New insights into the mysterious sixth sense.
Bumblebees look fuzzy because their bodies are covered in tiny hairs. Though the hairs are known to act as insulation and to help the bees transport pollen, a new study reveals that they are also the key to the bumblebee’s rare ability to detect electric fields.
Because water conducts electricity, numerous aquatic animals are capable of sensing electric fields. The list includes sharks, rays, amphibians, ray-finned fish, and dolphins. Even land-dwelling spiny anteaters have electric sense organs, but they only function when they are submerged in water.
Bumblebees, on the other hand, are surrounded by air — a medium through which electric currents struggle to travel. Yet, bumblebees display sensitivity to the electric fields surrounding flowers and those created by other bees when they perform their signature waggle dance.
So how do bumblebees actually perceive these electric fields?
A team of researchers posited that the fields might exert a small force that moves structures on the bee’s body, perhaps their antennae or body hairs.
Using a precise instrument called a laser vibrometer to measure the movement of hairs and antennae, the researchers found that both structures deflect in response to an electric field, but the hairs moved with greater intensity and speed. They also found that hair movements triggered neural activity in the bees, whereas there was no neural response when the antennae deflected.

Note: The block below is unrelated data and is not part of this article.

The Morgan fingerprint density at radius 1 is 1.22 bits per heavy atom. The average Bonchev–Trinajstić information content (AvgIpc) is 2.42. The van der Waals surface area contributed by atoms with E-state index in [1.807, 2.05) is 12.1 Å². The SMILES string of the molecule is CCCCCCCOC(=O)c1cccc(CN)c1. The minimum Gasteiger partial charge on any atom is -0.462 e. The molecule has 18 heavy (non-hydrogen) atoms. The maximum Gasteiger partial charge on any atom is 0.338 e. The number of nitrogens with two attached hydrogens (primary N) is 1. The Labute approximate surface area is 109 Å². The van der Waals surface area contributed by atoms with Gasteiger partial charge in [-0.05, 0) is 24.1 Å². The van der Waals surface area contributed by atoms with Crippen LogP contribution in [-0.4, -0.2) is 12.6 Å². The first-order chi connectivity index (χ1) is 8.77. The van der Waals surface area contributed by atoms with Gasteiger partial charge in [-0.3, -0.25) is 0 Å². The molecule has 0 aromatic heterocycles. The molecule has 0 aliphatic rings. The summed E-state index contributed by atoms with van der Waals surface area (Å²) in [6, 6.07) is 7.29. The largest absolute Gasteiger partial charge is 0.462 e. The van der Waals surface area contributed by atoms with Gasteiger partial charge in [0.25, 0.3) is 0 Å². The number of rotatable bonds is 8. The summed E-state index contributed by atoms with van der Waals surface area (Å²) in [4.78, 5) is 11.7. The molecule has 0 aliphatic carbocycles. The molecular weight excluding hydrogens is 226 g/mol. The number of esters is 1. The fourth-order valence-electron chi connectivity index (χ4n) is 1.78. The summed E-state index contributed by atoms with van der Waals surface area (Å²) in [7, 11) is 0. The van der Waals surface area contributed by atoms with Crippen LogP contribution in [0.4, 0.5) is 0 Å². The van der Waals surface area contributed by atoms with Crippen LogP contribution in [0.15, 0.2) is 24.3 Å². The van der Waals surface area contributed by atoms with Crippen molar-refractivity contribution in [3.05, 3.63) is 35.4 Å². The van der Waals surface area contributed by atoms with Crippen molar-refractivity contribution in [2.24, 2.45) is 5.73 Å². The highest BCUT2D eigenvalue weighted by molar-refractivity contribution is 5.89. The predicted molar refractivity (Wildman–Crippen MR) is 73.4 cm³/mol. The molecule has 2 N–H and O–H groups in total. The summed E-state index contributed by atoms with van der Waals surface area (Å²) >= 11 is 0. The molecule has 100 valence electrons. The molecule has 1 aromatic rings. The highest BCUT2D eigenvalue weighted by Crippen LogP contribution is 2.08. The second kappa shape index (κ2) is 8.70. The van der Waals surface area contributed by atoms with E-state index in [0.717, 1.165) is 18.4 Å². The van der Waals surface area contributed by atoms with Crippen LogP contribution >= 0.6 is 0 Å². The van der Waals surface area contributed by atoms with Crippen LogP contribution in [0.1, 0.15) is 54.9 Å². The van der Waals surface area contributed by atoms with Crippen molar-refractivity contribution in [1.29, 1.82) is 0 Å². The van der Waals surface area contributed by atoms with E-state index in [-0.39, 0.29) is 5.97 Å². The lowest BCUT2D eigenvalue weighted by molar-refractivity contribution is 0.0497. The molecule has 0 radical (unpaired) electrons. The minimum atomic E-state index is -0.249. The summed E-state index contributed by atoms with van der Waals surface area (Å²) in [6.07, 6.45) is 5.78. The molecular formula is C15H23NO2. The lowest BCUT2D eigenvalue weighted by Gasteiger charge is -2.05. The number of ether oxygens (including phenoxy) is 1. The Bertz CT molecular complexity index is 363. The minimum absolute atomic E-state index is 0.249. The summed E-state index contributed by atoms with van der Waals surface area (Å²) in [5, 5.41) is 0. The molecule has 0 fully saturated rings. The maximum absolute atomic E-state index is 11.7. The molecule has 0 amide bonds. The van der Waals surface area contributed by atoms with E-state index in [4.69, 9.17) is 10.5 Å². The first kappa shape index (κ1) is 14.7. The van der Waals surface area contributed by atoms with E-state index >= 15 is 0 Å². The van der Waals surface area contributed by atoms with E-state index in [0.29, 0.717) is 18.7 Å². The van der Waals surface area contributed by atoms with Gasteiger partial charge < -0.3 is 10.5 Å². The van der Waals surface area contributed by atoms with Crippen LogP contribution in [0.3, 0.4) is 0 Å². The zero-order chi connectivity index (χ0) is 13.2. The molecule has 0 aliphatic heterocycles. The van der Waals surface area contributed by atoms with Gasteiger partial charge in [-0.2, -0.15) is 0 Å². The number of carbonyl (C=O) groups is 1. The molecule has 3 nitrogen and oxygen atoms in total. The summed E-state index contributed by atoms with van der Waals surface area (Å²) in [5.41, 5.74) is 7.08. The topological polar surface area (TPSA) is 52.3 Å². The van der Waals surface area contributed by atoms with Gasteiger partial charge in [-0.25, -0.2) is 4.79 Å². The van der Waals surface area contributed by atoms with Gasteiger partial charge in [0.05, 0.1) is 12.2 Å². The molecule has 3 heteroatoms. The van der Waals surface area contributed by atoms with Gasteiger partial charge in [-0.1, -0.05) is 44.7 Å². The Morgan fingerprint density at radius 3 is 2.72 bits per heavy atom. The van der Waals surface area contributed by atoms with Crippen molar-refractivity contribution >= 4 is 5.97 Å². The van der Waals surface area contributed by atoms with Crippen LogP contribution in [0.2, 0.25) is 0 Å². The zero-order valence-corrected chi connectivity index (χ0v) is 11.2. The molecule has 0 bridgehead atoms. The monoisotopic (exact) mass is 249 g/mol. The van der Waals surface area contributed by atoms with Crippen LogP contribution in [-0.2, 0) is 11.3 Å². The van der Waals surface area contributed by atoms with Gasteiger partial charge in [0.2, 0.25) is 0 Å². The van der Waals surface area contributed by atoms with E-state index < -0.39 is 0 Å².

“Arthropod [a group that includes insects and spiders] hairs have previously been shown to react to extremely large electric fields — the kinds generated by a power cable,” study lead author Gregory Sutton from the University of Bristol’s School of Biological Sciences told The Science Explorer. “This is the first time hairs have been shown to react to the small electric fields found in nature.”
The researchers published their findings in the journal PNAS.
While detection of electric fields surrounding flowers and other waggle-dancing bees may be all that bumblebees care about, this ability could serve a variety of functions in other arthropod species
“This electroreceptive mechanism measures small forces at a distance of approximately 10 cm away or so,” Sutton explains. “There are a huge number of things arthropods may want to know about in that size range; the most obvious of which is other arthropods. This sense may possibly be used to detect predators or prey.”
However, just how widespread this phenomenon is in the arthropod world is currently unknown. “The next step is to determine whether this kind of sense is present in other insects, or if bees are somehow 'special' in that only they detect electric fields,” said Sutton, noting that either finding would be very interesting.
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